Many other factors have some effect but in different directions. Labour’s arguments on the ‘cost of living crisis’ and zero hours contracts resonated with many on lower incomes and its policies on the private rented sector won back votes from private tenants but this mostly increased Labour majorities in seats they already held. The Conservatives seemed to square Labour’s campaign on the NHS by promising extra spending. Immigration remained important and mostly helped UKIP.

Labour seem to have won the ages groups up to 55 but the Conservatives had a 2 to 1 lead among those over 65 and Labour will always have a probably winning while this continues. Labour won the DE social groups as normal, though a large proportion went to UKIP, the ABs were more Conservative and they also had a small lead among the critical C groups.

The nation divided into a number of different electoral areas and, looking through the results, what stands out is that most seats have a very large Conservative majority or a very large Labour majority or a very large SNP majority.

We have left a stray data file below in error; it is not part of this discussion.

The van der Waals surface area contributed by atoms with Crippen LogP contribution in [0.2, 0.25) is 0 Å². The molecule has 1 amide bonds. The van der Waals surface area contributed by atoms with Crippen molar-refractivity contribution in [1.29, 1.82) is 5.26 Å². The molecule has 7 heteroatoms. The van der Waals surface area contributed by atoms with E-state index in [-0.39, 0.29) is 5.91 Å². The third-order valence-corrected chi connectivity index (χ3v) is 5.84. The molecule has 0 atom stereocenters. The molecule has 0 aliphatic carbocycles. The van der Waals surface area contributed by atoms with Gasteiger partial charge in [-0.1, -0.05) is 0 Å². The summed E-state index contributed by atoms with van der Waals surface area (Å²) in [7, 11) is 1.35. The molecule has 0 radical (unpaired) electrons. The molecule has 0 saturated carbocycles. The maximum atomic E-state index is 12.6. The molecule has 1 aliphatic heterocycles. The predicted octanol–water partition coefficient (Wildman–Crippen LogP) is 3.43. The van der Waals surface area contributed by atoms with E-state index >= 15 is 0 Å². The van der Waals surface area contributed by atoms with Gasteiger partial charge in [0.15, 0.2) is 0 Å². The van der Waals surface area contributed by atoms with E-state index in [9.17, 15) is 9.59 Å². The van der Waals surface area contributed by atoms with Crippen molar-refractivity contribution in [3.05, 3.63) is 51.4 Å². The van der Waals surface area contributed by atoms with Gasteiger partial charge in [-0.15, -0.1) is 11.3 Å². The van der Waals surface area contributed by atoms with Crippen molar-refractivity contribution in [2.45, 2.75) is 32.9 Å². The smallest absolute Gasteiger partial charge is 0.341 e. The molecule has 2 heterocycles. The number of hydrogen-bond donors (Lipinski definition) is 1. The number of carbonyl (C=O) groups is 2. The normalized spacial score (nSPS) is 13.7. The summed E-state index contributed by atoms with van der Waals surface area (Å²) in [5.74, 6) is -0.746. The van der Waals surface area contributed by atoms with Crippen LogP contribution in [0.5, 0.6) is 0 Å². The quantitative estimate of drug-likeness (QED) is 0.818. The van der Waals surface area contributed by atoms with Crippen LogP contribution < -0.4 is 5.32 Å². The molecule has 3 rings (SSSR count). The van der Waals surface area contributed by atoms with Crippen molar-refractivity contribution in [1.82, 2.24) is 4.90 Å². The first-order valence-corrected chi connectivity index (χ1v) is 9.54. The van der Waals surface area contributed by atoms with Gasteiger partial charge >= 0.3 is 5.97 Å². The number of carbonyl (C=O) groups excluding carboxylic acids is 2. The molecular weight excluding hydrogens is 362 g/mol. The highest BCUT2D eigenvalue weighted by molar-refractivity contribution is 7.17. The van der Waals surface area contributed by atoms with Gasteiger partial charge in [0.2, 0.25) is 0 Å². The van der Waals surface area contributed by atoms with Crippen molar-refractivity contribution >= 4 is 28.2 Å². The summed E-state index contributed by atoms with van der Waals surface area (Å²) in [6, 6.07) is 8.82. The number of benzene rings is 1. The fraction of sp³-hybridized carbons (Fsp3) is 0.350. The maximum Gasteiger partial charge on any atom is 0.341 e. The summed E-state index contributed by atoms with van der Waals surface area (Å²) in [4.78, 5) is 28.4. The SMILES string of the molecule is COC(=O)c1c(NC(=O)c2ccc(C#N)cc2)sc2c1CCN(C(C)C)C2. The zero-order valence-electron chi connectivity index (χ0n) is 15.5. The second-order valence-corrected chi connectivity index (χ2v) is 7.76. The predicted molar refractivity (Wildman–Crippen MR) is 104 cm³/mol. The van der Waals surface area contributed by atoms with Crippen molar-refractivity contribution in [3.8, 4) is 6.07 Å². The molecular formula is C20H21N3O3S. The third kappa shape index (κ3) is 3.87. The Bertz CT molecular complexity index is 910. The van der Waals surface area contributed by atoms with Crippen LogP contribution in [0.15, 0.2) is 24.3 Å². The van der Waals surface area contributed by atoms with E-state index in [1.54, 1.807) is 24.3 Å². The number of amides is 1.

• Big city areas and areas that formally had traditional manufacturing voted Labour. Labour held the ethnic minority vote.
  • Liberal cosmopolitan England voted Labour. Labour had several gains in London, won Hove and nearly won Brighton Kemptown and won all the constituencies where there was a significant university population, except Leeds NW, a rare hold for the Lib Dems. Labour saw a swing to them across London, except in Hendon and Finchley probably because the Jewish vote was opposed to Ed Miliband’s position on recognising a Palestinian state.
  • More prosperous rural and suburban areas voted Conservative but often with a significant UKIP vote.
  • Less well to do rural and coastal areas voted Conservative, as the Lib Dem vote collapsed and Labour failed to make headway in places such as Hastings, Lowestoft and Thanet but with a significant UKIP vote here as well.
  • Southern and Midland England, mixed constituencies voted Conservative and tipped the election in their favour. There was a swing to the Conservative in the new towns, except, surprisingly, Peterborough.